Since I got nothin’, just wondering if anyone has read Haruki Murakami’s 1Q84 before I commit myself to all 985 pages of it. I hate to not finish a book (the last one I gave up on was Stephen Carter’s The Emperor of Ocean Park which was so infuriatingly awful I actually got up from my chair, walked down to the garage and dumped it in the trash/recycle bin) but 1Q84 sounds interesting; somewhere between a less-playful Pynchon and a less-dreadstruck DeLillo.

The word “realism” is a key descriptive term that readers often apply to certain works of literature without any general agreement about what it actually means. After all, if we cannot agree about what reality is, then why should we agree about what realism is, either? The entire topic dissolves quickly because its scope becomes too large and its outlines too indefinable to be particularly useful. Much of the time, we can talk about fiction without having to take a stand on what is real and what isn’t, although we do sometimes say that this or that event or character is “implausible” or “fantastical,” thereby rescuing truth-value for the plausible and the everyday.

Murakami’s novels, stories, and nonfiction refuse to make such distinctions, or, rather, they display, often very bravely and beautifully, the pull of the unreal and the fantastical on ordinary citizens who, unable to bear the world they have been given, desperately wish to go somewhere else. The resulting narratives conform to what I have called Unrealism. In Unrealism, characters join cults. They believe in the apocalypse and Armageddon, or they go down various rabbit holes and arrive in what Murakami himself, in a bow to Lewis Carroll, calls Wonderland. They long for the end times. Magical thinking dominates. Not everyone wants to be in such a dislocated locale, and the novels are often about heroic efforts to get out of Wonderland, but it is a primary destination site, like Las Vegas. As one character in 1Q84 says, “Everybody needs some kind of fantasy to go on living, don’t you think?”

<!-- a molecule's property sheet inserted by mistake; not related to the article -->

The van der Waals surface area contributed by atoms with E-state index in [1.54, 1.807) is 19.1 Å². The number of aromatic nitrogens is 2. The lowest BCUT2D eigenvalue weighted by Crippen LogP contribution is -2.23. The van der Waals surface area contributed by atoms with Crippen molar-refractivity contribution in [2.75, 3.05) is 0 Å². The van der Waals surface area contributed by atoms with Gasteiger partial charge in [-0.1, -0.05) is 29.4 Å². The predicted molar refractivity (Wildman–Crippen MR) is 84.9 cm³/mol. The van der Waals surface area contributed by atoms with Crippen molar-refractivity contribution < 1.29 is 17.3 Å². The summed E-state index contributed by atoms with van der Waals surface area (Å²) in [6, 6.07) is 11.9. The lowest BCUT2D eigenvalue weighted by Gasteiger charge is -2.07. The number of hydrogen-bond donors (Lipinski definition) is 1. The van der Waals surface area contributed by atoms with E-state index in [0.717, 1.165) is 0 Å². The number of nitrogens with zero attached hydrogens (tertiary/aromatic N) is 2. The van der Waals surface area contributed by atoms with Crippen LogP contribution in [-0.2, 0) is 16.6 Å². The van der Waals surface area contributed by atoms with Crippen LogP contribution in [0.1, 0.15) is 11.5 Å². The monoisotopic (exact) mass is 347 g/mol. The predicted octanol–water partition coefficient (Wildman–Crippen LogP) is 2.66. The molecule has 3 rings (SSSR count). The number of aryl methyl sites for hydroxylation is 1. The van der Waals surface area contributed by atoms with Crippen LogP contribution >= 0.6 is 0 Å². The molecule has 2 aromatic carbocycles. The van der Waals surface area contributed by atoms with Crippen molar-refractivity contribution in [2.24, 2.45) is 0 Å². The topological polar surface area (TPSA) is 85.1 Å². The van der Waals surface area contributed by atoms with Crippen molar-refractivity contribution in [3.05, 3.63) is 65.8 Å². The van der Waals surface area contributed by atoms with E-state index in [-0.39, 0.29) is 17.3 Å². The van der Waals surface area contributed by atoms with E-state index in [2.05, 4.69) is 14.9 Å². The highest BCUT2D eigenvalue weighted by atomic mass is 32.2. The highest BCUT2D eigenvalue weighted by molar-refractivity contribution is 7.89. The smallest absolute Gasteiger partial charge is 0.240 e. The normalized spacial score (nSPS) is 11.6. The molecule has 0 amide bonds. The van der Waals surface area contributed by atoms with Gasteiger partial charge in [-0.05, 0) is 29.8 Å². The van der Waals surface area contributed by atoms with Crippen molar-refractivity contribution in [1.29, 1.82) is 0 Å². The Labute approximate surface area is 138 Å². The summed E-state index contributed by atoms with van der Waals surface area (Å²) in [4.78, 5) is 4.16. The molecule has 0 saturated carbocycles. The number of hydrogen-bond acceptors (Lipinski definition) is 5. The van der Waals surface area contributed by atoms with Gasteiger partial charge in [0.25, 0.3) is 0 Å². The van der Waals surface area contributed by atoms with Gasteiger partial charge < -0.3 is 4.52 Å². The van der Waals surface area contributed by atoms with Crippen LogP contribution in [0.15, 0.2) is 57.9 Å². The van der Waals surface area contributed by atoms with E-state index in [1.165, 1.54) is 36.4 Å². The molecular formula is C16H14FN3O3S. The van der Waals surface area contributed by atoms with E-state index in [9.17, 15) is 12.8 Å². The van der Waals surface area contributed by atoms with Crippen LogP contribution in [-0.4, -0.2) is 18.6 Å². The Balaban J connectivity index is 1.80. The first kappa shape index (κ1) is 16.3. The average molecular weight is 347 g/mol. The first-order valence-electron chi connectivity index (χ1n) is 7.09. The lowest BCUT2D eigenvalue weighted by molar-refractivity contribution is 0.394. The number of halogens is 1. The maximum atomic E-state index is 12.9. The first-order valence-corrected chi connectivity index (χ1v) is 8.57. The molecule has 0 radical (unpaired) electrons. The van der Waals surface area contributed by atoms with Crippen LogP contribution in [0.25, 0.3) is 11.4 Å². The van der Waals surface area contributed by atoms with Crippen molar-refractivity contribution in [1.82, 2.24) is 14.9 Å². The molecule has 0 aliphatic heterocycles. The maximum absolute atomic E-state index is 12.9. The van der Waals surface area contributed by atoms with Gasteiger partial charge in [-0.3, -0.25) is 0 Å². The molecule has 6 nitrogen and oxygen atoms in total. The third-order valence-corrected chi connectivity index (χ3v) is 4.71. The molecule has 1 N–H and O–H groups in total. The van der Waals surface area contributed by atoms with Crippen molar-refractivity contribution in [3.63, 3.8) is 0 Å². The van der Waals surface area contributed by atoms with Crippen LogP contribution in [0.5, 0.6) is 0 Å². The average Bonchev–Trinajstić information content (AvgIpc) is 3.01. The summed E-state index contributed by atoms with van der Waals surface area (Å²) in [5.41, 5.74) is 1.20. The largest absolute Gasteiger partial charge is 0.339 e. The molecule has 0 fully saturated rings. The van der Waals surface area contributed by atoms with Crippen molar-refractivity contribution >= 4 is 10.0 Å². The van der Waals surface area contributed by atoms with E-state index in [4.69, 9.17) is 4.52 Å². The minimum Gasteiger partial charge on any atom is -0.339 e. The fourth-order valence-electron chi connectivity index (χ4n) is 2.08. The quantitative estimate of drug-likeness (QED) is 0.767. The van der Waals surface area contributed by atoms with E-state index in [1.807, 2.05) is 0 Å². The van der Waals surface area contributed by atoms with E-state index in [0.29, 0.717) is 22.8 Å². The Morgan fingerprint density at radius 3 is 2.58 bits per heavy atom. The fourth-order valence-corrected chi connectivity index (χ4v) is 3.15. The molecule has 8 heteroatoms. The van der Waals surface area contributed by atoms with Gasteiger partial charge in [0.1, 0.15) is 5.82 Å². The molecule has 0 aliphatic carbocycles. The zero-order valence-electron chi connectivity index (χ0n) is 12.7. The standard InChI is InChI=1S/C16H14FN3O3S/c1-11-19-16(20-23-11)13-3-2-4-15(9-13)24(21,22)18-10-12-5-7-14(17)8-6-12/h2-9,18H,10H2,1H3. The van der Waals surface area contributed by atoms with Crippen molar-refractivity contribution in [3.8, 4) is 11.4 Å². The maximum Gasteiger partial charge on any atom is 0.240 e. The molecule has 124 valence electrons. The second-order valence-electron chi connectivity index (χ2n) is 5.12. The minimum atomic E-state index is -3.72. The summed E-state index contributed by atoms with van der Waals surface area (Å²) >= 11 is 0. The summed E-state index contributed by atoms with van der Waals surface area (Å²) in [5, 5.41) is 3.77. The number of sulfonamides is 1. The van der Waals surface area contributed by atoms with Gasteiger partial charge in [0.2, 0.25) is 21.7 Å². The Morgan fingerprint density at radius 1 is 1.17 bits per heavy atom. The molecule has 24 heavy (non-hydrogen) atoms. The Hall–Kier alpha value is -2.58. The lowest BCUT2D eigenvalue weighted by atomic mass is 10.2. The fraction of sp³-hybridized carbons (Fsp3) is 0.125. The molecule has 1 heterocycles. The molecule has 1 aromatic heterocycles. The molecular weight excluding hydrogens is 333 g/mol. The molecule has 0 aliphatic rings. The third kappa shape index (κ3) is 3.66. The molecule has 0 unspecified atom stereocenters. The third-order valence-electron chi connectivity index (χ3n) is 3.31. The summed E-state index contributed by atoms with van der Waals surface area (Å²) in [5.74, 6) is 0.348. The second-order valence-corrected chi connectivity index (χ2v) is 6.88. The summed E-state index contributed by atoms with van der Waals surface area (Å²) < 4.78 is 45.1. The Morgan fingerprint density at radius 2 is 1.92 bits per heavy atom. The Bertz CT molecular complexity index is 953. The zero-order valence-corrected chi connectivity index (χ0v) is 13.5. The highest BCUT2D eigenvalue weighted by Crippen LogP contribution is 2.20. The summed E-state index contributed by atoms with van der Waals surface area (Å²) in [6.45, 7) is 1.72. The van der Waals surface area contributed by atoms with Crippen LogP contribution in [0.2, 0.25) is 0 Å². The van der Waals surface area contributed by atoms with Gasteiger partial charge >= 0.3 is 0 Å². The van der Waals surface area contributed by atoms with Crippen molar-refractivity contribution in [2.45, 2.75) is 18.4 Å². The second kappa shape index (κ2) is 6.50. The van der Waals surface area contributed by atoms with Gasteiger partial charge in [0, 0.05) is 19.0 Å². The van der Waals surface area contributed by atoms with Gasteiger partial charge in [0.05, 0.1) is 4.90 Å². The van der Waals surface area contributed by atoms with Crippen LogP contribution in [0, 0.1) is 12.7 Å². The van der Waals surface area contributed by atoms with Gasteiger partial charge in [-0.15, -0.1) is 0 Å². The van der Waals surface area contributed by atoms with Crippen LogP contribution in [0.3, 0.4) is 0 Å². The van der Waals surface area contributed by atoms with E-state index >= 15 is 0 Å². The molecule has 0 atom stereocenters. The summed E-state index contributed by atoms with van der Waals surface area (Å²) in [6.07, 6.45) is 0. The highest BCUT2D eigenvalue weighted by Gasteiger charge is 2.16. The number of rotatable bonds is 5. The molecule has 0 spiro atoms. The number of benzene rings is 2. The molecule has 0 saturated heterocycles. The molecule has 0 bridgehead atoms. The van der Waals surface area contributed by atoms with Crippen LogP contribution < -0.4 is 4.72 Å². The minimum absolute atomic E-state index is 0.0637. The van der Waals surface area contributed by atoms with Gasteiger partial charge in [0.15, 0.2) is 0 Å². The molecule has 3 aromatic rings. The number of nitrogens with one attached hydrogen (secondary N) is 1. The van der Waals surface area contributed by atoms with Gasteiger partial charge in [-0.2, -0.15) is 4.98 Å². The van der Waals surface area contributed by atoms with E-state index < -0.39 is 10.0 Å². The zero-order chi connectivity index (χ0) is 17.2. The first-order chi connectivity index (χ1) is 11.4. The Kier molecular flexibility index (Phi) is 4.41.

I’ve noted before that my favorite novel is Robert Coover’s The Origin Of The Brunists (warning: spoliers at the link) which, now more then ever, is a brilliant encapsulation of The Times We Live In; desperate lives lived in economic squalor which incubates fear and madness and a heedless religious fervor for a messiah to rise up and save us all, whether he or she is a smooth talking black man from Chicago or a babbling nitwit from the Alaskan hinterlands.

That having been said, I’m interested in anyone’s comments on 1Q84 or for that matter, anything current fiction related.

As a side note, I’m currently reading Brian Kellow’s Pauline Kael: A Life In The Dark which contains a great line from an early Kael attempt at a screen play: “Mr. Benjamin Burl’s infatuation with himself has become a national romance” which immediately made me think of Newt Gingrich.

Have at it, and remember: Nader sucks and Barack Obama is responsible for everything.

That should get it started…